RO: My preliminary interviews go as far back as 2003-2004, which arose largely as a result of my relationship with Alan Segal at Columbia. At the time, he and others had appeared on some high profile TV specials including PBS and Peter Jenning’s Jesus and Paul. With those initial interviews, I was able to create segments for promotional content offering insight into the film for future interviewees. In 2005, I was able to schedule a marathon weekend with figures like NT Wright, Dominic Crossan, Paul Achtemeier, Daniel Boyarin, Pamela Eisenbaum, etc during the annual Society of Biblical Literature in Philadelphia. After Philadelphia, there were some key interviews captured in NY with Philip Esler, and in San Francisco with Bart Ehrmann and Amy-Jill Levine. In the end I had interviewed 30 scholars for over 50 hours across the religious spectrum.
JPS: Is there a singular idea or premise that you hope your audience gains from the film? What lasting effect do you hope to achieve in the minds of those who watch it?
RO: While I don’t want to tell anyone what to think or how to feel in advance, I hope the audience comes with an open mind and heart. As a filmmaker I am not “making theology” and I am not taking a for-or-against perspective, but exploring a fascinating story through the use of narrative. As for a lasting effect, on a level of pure entertainment, I hope they would come to recognize the extraordinary nature of Paul. Beyond that, I hope they might admire his courage that changed the world! Perhaps a characteristic not just for geniuses like Paul, but for that man who always wanted to raise his hand in Sunday school and never did. Or the woman who always thought she should start a new business and never did. In summary, to see Paul as a model of an independent thinking person who knew how to live out his thought.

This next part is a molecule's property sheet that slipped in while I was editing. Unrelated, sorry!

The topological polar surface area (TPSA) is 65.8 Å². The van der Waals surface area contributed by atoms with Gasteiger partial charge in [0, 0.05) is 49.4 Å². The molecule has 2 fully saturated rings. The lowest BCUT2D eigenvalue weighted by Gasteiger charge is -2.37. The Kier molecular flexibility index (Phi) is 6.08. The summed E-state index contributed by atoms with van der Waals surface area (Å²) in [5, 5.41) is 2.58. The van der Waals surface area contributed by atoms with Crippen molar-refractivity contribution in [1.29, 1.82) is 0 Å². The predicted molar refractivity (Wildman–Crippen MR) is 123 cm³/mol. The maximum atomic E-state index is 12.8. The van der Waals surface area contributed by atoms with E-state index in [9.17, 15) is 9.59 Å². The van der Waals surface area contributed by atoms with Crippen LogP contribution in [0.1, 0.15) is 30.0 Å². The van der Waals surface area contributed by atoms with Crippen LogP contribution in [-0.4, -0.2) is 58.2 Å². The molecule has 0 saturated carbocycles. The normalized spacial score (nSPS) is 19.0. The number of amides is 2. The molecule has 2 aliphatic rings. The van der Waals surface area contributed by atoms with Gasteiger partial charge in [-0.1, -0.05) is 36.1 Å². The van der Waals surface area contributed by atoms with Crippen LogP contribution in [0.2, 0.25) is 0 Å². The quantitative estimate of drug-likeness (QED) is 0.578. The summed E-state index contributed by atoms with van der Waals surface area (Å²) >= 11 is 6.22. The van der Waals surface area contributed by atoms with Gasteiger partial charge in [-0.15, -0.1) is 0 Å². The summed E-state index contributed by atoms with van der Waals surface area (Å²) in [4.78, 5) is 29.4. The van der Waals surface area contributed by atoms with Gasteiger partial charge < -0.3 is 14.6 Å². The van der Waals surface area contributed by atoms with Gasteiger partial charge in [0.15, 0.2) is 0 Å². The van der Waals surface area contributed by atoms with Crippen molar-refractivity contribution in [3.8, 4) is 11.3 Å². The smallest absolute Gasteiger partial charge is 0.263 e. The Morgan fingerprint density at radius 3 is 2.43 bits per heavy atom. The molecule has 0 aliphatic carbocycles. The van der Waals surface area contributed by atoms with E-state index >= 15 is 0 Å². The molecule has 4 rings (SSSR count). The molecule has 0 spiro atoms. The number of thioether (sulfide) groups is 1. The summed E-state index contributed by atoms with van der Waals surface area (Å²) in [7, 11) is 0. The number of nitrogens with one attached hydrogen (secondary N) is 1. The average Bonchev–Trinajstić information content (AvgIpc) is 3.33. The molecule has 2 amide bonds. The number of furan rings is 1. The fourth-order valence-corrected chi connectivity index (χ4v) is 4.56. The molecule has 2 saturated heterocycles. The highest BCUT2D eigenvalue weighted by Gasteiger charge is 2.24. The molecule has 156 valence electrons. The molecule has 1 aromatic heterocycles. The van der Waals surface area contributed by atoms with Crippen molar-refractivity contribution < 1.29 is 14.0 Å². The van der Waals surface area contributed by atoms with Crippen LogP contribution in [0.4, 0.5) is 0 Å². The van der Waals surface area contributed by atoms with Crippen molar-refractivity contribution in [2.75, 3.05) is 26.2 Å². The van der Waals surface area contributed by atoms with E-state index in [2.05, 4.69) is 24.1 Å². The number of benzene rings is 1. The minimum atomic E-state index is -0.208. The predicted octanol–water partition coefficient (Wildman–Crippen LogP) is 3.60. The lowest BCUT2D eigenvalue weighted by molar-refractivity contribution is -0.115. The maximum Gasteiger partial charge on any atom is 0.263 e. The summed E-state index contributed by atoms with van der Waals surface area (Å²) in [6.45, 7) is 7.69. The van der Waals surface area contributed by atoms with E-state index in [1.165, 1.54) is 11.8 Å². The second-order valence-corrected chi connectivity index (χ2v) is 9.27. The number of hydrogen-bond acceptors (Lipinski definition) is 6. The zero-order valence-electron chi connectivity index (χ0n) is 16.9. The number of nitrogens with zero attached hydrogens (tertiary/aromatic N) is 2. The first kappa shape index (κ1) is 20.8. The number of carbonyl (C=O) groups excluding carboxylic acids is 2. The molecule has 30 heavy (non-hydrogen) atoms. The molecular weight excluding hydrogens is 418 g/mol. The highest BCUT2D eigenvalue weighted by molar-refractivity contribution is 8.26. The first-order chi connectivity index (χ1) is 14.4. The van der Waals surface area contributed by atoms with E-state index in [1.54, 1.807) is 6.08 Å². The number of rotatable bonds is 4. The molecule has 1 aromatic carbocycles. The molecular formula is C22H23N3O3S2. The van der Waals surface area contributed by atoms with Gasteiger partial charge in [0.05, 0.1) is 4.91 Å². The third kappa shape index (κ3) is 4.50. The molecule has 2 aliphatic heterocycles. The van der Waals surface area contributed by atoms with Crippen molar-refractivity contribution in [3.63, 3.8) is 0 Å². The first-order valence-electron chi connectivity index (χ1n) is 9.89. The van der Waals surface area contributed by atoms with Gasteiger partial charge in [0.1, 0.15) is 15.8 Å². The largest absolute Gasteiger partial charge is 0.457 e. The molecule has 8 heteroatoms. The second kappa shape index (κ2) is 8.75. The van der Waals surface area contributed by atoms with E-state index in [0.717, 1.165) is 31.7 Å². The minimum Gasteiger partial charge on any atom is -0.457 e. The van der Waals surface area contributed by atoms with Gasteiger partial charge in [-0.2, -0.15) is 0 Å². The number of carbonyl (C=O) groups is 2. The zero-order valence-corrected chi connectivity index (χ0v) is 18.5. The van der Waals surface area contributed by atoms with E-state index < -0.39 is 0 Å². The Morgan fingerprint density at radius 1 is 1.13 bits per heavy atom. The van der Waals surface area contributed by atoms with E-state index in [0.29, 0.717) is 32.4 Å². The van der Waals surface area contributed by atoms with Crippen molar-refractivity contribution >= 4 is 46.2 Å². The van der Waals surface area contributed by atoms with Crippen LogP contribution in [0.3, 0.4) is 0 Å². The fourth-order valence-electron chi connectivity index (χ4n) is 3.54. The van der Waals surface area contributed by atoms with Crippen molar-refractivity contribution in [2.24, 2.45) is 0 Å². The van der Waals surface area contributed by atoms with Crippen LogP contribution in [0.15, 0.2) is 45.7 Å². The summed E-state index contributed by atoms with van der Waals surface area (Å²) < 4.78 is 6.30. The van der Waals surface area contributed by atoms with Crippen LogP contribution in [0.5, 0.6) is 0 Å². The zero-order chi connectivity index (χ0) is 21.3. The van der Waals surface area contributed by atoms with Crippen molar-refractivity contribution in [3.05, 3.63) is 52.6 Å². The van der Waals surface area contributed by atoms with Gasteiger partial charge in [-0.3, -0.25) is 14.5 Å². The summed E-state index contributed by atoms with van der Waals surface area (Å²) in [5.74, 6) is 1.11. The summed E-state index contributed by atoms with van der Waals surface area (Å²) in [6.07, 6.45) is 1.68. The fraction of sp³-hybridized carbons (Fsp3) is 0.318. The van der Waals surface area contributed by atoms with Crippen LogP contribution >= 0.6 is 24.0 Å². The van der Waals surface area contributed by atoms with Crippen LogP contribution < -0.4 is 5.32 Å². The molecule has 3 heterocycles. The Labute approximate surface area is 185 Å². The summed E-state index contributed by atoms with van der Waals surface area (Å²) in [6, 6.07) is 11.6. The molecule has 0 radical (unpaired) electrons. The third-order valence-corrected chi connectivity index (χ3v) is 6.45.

JPS: You have noted elsewhere that A Polite Bribe is “not a religious film.” But the content of the documentary obviously relates to religion. How do you hope the film might influence or change how some Christians think about or interpret Paul in the context of their faith?
RO Again, I can’t change the fact that I was raised Christian, but I did not set out to make a film that had a particular theological perspective. As I mentioned above, my perspective was reached largely though my lens as a filmmaker and storyteller, along with my ability to analyze narratives. I guess it did not hurt that I studied Pauline literature for over 20 years, but most of the books stayed within the older theological framework or were promoting a political agenda.
JPS: The film features a lot of impressive artwork. Did you create these pieces for the film yourself?